Hit and Run Drivers Highlight the Need for Uninsured Motorist Coverage

A rash of hit and run drivers continues to plague Florida despite laws aimed at preventing drivers from leaving the scene of an accident according to a recent article from the Gainesville Sun newspaper. A recent examination of statistics from the Florida Highway Patrol shows that nearly one in four drivers who are involved in a motor vehicle accident in Florida leave the scene of the accident in which someone has been injured or killed despite a strong prohibition under state law against doing so. These statistics have remained consistent since 2014. Drivers who hit a pedestrian or bicyclist are even more likely to leave the scene of an accident than other drivers, according to the FHP data. Of the 177 hit and run fatalities in Florida in 2017, more than 100 involved a pedestrian or bicyclist.   Drivers continue to do so even though the penalties under Florida law for doing so can be particularly steep. For example, if the police are able to identify the driver, the fact that he or she fled the scene may be used as evidence against him or her in a lawsuit involving the accident. However, if the police cannot locate the driver who may have hit or injured you in a Florida motor vehicle accident, then it is particularly important that the accident victim have uninsured motorist coverage, as this will be the source of recovery for his or her injuries and other damages suffered in the accident.

The Consequences of Leaving the Scene of an Accident in a Subsequent Lawsuit Involving a Motor Vehicle Accident

Leaving the scene of an accident can have negative consequences in any subsequent claims or lawsuits involving the accident. For example, if your teenage son is involved in an accident in which he hits and injures a pedestrian and leaves the accident scene in a panic, that fact could potentially be introduced by an attorney for the pedestrian at trial. Although this does not necessarily imply culpability on the part of your teenager, it could potentially be powerful evidence that your teenager felt he or she was guilty. This could be true even if your teenager was not at fault, but the pedestrian crossed against a light or committed some other violation of Florida law. Therefore, even if your first instinct is to flee from the scene of an accident, remaining at the scene of the accident may be the best move you can make-not only to keep your driver’s license but also if there are any subsequent lawsuits or insurance claims made against you or your insurer as a result of an accident in which you were involved and someone was injured or killed. On the flip side, if you were the pedestrian and the driver fled the scene of the accident, this is something that would be powerful ammunition to not only present to a jury but to use at a mediation or in settlement discussions in the case. If the driver did not think he or she was in the wrong, then why would he or she flee the scene of an accident?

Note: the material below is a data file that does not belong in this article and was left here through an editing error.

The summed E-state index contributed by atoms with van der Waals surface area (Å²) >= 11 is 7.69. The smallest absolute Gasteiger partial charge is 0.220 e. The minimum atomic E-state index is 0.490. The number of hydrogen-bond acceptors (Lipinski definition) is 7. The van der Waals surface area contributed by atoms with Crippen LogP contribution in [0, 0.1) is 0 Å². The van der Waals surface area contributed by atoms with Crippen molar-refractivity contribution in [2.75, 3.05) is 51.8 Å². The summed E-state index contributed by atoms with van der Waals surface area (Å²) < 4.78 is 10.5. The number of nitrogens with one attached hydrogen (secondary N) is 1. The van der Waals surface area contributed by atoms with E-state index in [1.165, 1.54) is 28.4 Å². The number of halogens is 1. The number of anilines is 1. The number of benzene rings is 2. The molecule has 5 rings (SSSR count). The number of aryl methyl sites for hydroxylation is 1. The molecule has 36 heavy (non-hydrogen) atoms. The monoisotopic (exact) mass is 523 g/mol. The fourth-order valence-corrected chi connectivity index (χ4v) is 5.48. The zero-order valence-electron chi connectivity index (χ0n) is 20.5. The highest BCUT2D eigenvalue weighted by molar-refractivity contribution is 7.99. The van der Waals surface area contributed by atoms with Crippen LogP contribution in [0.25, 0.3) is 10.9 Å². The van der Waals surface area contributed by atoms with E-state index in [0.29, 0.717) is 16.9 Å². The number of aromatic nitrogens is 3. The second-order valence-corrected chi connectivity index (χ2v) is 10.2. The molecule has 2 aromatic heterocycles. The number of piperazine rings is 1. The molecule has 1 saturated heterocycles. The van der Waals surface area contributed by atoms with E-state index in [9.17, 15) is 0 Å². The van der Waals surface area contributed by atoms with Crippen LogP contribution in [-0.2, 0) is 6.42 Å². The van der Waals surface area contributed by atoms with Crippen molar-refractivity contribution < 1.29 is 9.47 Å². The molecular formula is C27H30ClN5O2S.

What Is Your Recourse if You Are Injured by a Hit and Run Driver and the Police Are Never Able to Find The Driver?

Imagine you are involved in a collision with another driver and he or she takes off before you are able to obtain his or her license plate or any identifying information that would allow you to make a claim against his or her insurance. The police also are unable to find the identity of the driver after completing their own investigation of the accident. Does that mean you do not have a claim or you cannot recover for your damages if you have suffered injuries and other damages as a result of the accident?

The answer is no. In this case, your recourse would be a claim against your own uninsured/underinsured motorists coverage in your automobile liability insurance policy. In that case, you would be filing a claim against your own policy because despite diligent efforts by the police to find the driver, no one knows who caused your injuries. This is one reason it is so important to have uninsured motorist coverage, because the chances are at least 25% that the other driver will flee and, in many cases, the police may be unable to track that driver down. If that is the case and you don’t have uninsured motorist coverage, then someone injured by an unknown driver could find themselves without any recourse for their injuries and other damages suffered in such an accident.

Contact the Experienced Accident Attorneys of Schwed, Adams & McGinley if You Have Been Injured by a Hit and Run Driver in Florida

At Schwed Adams & McGinley, P.A., our experienced personal injury attorneys have more than 150 years of combined legal experience and many of our firm’s cases stem from motor vehicle accidents in which our clients have suffered catastrophic injuries or have been the victim of a wrongful death. These include cases in which our clients have been injured or a loved one has been killed by a driver in a hit and run collision, including instances where the victim may never have been able to secure the identity of the motorist who hit them and was forced to make a claim against their own underinsured motorist coverage. If you were injured or a loved one has been killed by a negligent driver who fled the scene of a motor vehicle accident in Florida, contact our experienced attorneys at contact@schwedlaw.com or (877) 694-6079 today.


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